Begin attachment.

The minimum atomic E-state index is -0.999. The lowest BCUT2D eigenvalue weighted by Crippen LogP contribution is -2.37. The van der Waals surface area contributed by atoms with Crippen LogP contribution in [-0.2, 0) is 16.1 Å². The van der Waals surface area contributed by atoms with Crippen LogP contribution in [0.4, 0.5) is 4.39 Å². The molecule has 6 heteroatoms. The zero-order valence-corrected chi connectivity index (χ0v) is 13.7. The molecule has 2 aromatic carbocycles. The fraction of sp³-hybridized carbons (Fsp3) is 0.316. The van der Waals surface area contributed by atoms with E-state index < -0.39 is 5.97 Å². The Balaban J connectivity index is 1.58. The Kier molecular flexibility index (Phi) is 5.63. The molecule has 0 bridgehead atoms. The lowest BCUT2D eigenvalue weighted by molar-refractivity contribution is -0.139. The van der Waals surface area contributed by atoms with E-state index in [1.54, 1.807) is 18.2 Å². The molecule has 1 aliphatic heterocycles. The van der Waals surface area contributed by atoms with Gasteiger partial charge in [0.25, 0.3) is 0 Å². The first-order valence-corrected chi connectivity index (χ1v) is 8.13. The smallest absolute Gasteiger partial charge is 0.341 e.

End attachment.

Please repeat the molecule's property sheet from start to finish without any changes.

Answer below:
The minimum atomic E-state index is -0.999. The lowest BCUT2D eigenvalue weighted by Crippen LogP contribution is -2.37. The van der Waals surface area contributed by atoms with Crippen LogP contribution in [-0.2, 0) is 16.1 Å². The van der Waals surface area contributed by atoms with Crippen LogP contribution in [0.4, 0.5) is 4.39 Å². The molecule has 6 heteroatoms. The zero-order valence-corrected chi connectivity index (χ0v) is 13.7. The molecule has 2 aromatic carbocycles. The fraction of sp³-hybridized carbons (Fsp3) is 0.316. The van der Waals surface area contributed by atoms with E-state index < -0.39 is 5.97 Å². The Balaban J connectivity index is 1.58. The Kier molecular flexibility index (Phi) is 5.63. The molecule has 0 bridgehead atoms. The lowest BCUT2D eigenvalue weighted by molar-refractivity contribution is -0.139. The van der Waals surface area contributed by atoms with E-state index in [1.54, 1.807) is 18.2 Å². The molecule has 1 aliphatic heterocycles. The van der Waals surface area contributed by atoms with Gasteiger partial charge in [0.25, 0.3) is 0 Å². The first-order valence-corrected chi connectivity index (χ1v) is 8.13. The smallest absolute Gasteiger partial charge is 0.341 e.